Spring has come early this year to the Arab world. A change of climate has awakened West Asia from the stupor of singular leaderships. A new dawn of democracy and freedom is sprouting from Morocco to Oman. Or so we are told.
Weather forecasting is a tricky business. Future projections can be inaccurate. Fortune telling in West Asia is no less illusory than a mirage in the Arabian desert.
Democratic pluralism is never a foregone conclusion. Challenges to the old order can’t guarantee linear outcomes. Although Hosni Mubarak is gone in Egypt, the state apparatus he built has certainly not. Yemeni and Libyan tribalism will not disappear with regime change. Sunni-Shia sectarianism will remain a defining feature of Bahrain, Iraq and Lebanon. Religious minorities will fret about governance by Islamist parties, moderate or otherwise. Factionalism will continue tearing Palestinian unity apart.
Free and fair elections alone won’t erase the steep divisions in Arab societies. Indeed, they will probably exacerbate them. Shorn of feelings of national solidarity, narrow sectional interests may dictate voting patterns. A crucial piece of the puzzle is missing. Without it, the Arab countries will have the edifice of democracy but not genuine representative institutions.
That crucial piece is secularism, a principle which girds most vibrant democracies; the belief that the State should exist separately from religion or religious beliefs. That governments shouldn’t privilege one religion over another nor derive policy from a particular religious source. They should be effectively blind to someone’s religious persuasion.
Secularism is a misunderstood concept in much of West Asia. Arabs confuse secularism with atheism, understanding it to mean freedom from religion rather than freedom of religion. More damaging is secularism’s association with the past regimes in Egypt and Tunisia, both known for their containment of Islamist movements.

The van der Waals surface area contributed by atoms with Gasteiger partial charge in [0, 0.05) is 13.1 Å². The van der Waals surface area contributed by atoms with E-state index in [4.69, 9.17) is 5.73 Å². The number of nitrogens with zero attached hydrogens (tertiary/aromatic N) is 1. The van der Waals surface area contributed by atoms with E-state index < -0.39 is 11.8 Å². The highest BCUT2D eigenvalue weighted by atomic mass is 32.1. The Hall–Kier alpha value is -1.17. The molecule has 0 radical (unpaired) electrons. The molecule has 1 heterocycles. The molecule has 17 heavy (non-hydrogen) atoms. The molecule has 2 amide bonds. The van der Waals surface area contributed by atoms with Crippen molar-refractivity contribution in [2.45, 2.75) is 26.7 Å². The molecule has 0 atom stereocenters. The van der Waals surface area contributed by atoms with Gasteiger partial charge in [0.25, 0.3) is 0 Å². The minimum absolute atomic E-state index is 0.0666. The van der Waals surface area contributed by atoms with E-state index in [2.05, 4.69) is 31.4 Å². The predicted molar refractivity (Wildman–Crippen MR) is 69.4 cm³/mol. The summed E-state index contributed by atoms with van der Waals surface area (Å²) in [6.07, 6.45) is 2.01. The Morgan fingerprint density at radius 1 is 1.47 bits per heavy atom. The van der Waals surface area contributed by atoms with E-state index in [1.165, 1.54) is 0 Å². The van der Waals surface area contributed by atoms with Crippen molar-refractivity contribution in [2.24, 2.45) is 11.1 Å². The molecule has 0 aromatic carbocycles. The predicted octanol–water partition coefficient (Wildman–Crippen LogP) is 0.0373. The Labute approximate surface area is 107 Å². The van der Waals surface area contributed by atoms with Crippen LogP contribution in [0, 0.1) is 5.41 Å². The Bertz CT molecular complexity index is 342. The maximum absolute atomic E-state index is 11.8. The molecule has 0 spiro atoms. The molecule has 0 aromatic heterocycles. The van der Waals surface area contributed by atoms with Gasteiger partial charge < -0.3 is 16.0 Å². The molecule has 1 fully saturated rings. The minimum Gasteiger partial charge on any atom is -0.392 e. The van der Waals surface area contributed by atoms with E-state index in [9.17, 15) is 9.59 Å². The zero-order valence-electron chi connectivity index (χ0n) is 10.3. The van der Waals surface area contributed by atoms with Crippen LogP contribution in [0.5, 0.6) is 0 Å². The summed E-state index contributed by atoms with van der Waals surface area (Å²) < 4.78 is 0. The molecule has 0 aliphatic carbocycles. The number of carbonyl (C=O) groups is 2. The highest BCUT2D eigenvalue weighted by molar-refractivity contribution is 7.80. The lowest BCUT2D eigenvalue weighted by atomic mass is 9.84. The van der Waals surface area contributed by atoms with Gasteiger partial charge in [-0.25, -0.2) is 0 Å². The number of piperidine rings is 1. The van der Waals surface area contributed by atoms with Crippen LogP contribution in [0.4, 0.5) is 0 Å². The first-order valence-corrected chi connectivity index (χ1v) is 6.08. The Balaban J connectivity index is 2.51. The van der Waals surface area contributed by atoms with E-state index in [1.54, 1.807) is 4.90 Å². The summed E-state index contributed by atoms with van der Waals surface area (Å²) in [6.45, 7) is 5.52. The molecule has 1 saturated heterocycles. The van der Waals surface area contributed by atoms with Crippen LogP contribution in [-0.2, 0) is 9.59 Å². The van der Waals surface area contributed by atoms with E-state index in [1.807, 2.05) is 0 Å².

Egypt is debating the role of religion in society, as it considers a new constitution. Article 2 of the current constitution, introduced in 1980, defines Islam as the state religion. While Coptic Christians demand its abrogation, the overwhelming Muslim opinion support its retention.
The sectarian-rooted democracy of Lebanon and Iraq reserves the highest offices for representatives from certain religious communities. They have achieved a fragile social peace at the expense of nationhood. In the words of Kahlil Gibran: “Pity the nation divided into fragments, each fragment deeming itself a nation.”
Pew Research Center provides ample evidence of the benefits of separation of religion and state. It showed in a 2009 survey that liberal secular democracies exhibited the least government restrictions and public hostility to minority religions. Arab countries, (as well as?) Iran and Turkey demonstrated the diametric opposite. Secularism protected minority beliefs; integration of religion and government is a harbinger of civil strife.
This study also revealed that many types of secular democracies preserved religious diversity. Take France. It traditionally opposes any state religion or overt displays of religious symbols. Yet, religious minorities are allowed to flourish. Or England. Even though the Church of England is the established church, a wide array of faiths enjoy near unlimited freedom. There is no single model of democratic secularism provided tolerance is respected.
Flexible or not, nurturing secularism in the Arab world is a tall order. Like democracy, it is a process, not an event. Secular democracy requires a transformation of cultures and mentalities. This will not be easy even in the best of times. Yet, it is the only ideal that can prevent the onset of a severe Arab winter.
(Fadi Hakura is is an associate fellow with the British think tank Chatham House. The views expressed by the author are personal. This is part of the Religion and Public Space series, in collaboration with the UN Alliance of Civilisations and its Global Experts project.)